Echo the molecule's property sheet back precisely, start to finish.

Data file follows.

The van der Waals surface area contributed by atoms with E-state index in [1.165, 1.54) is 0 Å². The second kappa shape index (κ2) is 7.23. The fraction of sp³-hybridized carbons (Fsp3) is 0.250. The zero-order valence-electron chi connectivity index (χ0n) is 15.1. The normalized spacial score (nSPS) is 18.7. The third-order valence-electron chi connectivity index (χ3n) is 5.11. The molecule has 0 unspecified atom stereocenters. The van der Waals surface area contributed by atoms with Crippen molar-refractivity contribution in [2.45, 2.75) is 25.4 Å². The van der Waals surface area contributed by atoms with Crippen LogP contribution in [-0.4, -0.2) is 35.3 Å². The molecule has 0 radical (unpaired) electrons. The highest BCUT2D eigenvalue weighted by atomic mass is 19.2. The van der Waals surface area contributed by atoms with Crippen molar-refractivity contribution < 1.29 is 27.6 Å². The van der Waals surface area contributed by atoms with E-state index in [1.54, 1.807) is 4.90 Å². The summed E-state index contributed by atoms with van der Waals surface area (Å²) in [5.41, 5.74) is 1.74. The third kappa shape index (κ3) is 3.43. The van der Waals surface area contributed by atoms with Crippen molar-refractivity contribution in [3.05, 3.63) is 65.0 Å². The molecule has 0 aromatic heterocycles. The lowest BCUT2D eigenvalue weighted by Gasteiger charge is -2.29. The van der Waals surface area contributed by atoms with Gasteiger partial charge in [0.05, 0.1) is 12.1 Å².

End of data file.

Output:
The van der Waals surface area contributed by atoms with E-state index in [1.165, 1.54) is 0 Å². The second kappa shape index (κ2) is 7.23. The fraction of sp³-hybridized carbons (Fsp3) is 0.250. The zero-order valence-electron chi connectivity index (χ0n) is 15.1. The normalized spacial score (nSPS) is 18.7. The third-order valence-electron chi connectivity index (χ3n) is 5.11. The molecule has 0 unspecified atom stereocenters. The van der Waals surface area contributed by atoms with Crippen molar-refractivity contribution in [2.45, 2.75) is 25.4 Å². The van der Waals surface area contributed by atoms with Crippen LogP contribution in [-0.4, -0.2) is 35.3 Å². The molecule has 0 radical (unpaired) electrons. The highest BCUT2D eigenvalue weighted by atomic mass is 19.2. The van der Waals surface area contributed by atoms with Crippen molar-refractivity contribution < 1.29 is 27.6 Å². The van der Waals surface area contributed by atoms with E-state index in [1.54, 1.807) is 4.90 Å². The summed E-state index contributed by atoms with van der Waals surface area (Å²) in [5.41, 5.74) is 1.74. The third kappa shape index (κ3) is 3.43. The van der Waals surface area contributed by atoms with Crippen molar-refractivity contribution in [3.05, 3.63) is 65.0 Å². The molecule has 0 aromatic heterocycles. The lowest BCUT2D eigenvalue weighted by Gasteiger charge is -2.29. The van der Waals surface area contributed by atoms with Gasteiger partial charge in [0.05, 0.1) is 12.1 Å².